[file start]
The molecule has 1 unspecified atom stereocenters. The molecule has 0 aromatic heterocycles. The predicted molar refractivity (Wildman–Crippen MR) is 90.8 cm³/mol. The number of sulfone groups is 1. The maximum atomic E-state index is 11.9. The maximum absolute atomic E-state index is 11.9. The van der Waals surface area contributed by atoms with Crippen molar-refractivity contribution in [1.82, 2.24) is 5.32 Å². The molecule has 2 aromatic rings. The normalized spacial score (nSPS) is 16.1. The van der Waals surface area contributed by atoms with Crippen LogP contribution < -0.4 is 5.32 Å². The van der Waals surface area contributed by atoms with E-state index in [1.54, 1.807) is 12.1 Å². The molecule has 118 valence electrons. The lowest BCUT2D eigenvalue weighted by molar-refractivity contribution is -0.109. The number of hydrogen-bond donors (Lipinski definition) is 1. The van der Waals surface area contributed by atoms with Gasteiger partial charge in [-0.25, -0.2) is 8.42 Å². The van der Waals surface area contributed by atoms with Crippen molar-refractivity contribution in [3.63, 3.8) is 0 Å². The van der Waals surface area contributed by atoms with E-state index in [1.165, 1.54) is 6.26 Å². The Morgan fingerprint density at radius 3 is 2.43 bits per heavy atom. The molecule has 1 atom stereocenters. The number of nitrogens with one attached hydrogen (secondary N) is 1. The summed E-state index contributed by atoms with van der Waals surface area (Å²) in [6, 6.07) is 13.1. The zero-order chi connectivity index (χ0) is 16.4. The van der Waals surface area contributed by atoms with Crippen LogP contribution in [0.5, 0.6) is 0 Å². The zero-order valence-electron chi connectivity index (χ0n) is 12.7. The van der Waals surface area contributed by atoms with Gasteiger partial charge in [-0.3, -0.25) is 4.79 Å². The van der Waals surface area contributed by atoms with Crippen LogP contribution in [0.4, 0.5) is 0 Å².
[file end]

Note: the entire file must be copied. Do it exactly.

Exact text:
The molecule has 1 unspecified atom stereocenters. The molecule has 0 aromatic heterocycles. The predicted molar refractivity (Wildman–Crippen MR) is 90.8 cm³/mol. The number of sulfone groups is 1. The maximum atomic E-state index is 11.9. The maximum absolute atomic E-state index is 11.9. The van der Waals surface area contributed by atoms with Crippen molar-refractivity contribution in [1.82, 2.24) is 5.32 Å². The molecule has 2 aromatic rings. The normalized spacial score (nSPS) is 16.1. The van der Waals surface area contributed by atoms with Crippen LogP contribution < -0.4 is 5.32 Å². The van der Waals surface area contributed by atoms with E-state index in [1.54, 1.807) is 12.1 Å². The molecule has 118 valence electrons. The lowest BCUT2D eigenvalue weighted by molar-refractivity contribution is -0.109. The number of hydrogen-bond donors (Lipinski definition) is 1. The van der Waals surface area contributed by atoms with Gasteiger partial charge in [-0.25, -0.2) is 8.42 Å². The van der Waals surface area contributed by atoms with Crippen molar-refractivity contribution in [3.63, 3.8) is 0 Å². The van der Waals surface area contributed by atoms with E-state index in [1.165, 1.54) is 6.26 Å². The Morgan fingerprint density at radius 3 is 2.43 bits per heavy atom. The molecule has 1 atom stereocenters. The number of nitrogens with one attached hydrogen (secondary N) is 1. The summed E-state index contributed by atoms with van der Waals surface area (Å²) in [6, 6.07) is 13.1. The zero-order chi connectivity index (χ0) is 16.4. The van der Waals surface area contributed by atoms with Crippen LogP contribution in [0.5, 0.6) is 0 Å². The zero-order valence-electron chi connectivity index (χ0n) is 12.7. The van der Waals surface area contributed by atoms with Gasteiger partial charge in [-0.3, -0.25) is 4.79 Å². The van der Waals surface area contributed by atoms with Crippen LogP contribution in [0.4, 0.5) is 0 Å².